Hydro fracturing is a profitable method of natural gas extraction that uses large quantities of water and chemicals to free gas from underground rock formations. But New York City’s concerns that the practice would threaten its water supply have slowed a juggernaut that has been sweeping across parts of the northeastern United States.
The highly productive method of natural gas extraction known as “hydro fracturing” has spread rapidly across the United States in recent years, opening up vast new reserves in Texas, Wyoming, Pennsylvania, and other states.
Last fall, however, the process — also known as “fracking” — ran headlong into opposition from New York City. And for now at least, stiff resistance from the city, which fears the contamination of its pristine water supply in upstate New York, seems to have slowed the momentum behind this highly touted — and highly controversial — drilling technique. The city’s 90-page inventory of the possibly dire impacts of hydraulic fracturing has now become primary source material for a growing environmental backlash to the gas industry’s rapid assault on the huge gas-rich geological formation known as the Marcellus Shale, which underlies large portions of rural Pennsylvania, West Virginia, and New York State.
Acting in part on concerns raised by the New York City report, the U.S. Environmental Protection Agency (EPA) announced last week that it would conduct a nationwide study to assess the environmental damage caused by hydro fracturing. The EPA’s larger conclusion — that the potential impacts of hydraulic fracturing on human health, the environment, water supply, water quality, wastewater treatment, air quality, and management of radioactive materials, “warrant further scientific and regulatory analysis” — was not one the industry wanted to hear.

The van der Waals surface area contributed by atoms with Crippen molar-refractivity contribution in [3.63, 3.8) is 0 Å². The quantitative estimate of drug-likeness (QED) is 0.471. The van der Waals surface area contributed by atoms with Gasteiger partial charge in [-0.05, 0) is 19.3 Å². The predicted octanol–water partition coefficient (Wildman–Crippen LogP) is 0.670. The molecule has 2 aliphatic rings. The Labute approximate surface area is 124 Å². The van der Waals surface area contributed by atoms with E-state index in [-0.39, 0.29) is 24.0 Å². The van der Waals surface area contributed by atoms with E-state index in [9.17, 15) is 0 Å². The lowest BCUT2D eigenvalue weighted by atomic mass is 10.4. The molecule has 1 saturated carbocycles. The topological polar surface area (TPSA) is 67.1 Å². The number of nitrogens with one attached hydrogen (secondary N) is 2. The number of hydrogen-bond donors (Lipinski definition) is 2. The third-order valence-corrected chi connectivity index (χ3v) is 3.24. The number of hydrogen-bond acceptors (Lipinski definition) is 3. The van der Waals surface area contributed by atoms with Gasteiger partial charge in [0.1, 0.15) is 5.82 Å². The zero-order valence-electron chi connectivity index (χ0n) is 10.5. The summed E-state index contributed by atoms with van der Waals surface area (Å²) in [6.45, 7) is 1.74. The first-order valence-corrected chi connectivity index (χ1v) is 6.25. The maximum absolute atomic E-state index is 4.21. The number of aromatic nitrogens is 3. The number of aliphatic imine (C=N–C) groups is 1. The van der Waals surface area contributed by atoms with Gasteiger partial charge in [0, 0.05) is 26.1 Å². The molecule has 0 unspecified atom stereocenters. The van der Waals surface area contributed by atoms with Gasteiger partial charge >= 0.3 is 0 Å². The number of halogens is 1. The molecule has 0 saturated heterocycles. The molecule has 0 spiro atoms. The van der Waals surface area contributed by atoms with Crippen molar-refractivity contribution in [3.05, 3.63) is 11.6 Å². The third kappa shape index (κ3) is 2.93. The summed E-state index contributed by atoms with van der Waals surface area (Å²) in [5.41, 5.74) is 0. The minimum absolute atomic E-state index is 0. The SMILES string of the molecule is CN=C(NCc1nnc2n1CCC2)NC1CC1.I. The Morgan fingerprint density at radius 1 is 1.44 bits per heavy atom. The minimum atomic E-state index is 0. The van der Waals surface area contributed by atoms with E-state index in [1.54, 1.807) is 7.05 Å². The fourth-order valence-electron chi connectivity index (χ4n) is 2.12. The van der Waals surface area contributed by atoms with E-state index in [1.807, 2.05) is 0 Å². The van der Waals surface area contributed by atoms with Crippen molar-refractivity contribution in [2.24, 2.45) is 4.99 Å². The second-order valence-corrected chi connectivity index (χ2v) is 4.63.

The EPA study may well lead to tighter controls over this loosely regulated practice, and could impede the spread of hydro fracturing. The drilling method involves forcing a mixture of water, chemicals, and sand at high pressure down a well bore and into the dense surrounding rock. There, it creates small fractures that release the previously trapped reserves. The problem is, however, that the technique also uses large quantities of water — anywhere from 3 million to 8 million gallons per well — some third to half of which emerges from the fracking process tainted by numerous contaminants and chemicals. If that water isn’t properly stored and treated, it poses a risk to surface water, wells, and underground aquifers.
The Bush administration, acting on a widely criticized EPA study that did not even test water samples, concluded that fracking was safe and in 2005 exempted gas drilling from regulation under the Safe Drinking Water Act. Fracking was already widespread in Texas and Wyoming, but in recent years concerns began to grow over the environmental impact of the technique. Some western landowners claimed the drilling had polluted their wells or streams and poisoned their cattle; others claimed to have been exposed to toxic fumes seeping out of the wells. The industry, which refused to identify the chemistry of its fracking fluids for proprietary reasons, protested that these were isolated incidents, the result of poorly managed operations.
Then, in 2008, estimates that the Marcellus Shale held 350 trillion cubic feet of natural gas — enough, at the present rate of consumption, to cover the nation’s natural gas needs for 15 years — set off a gas leasing frenzy in the Marcellus region. Fracking wells began sprouting in the East.
Last year, however, New York City — concerned about the spread of hydro fracturing into the city’s 1,585-square-mile watershed in the Catskill Mountains and upper Delaware River basin — hired a team of geologists to assess fracking’s impact. Although the city’s watershed makes up only 8.5 percent of New York State’s share of the Marcellus region, the city’s study raised a large red flag as scientists argued that significant risk of water pollution was endemic to the fracking process.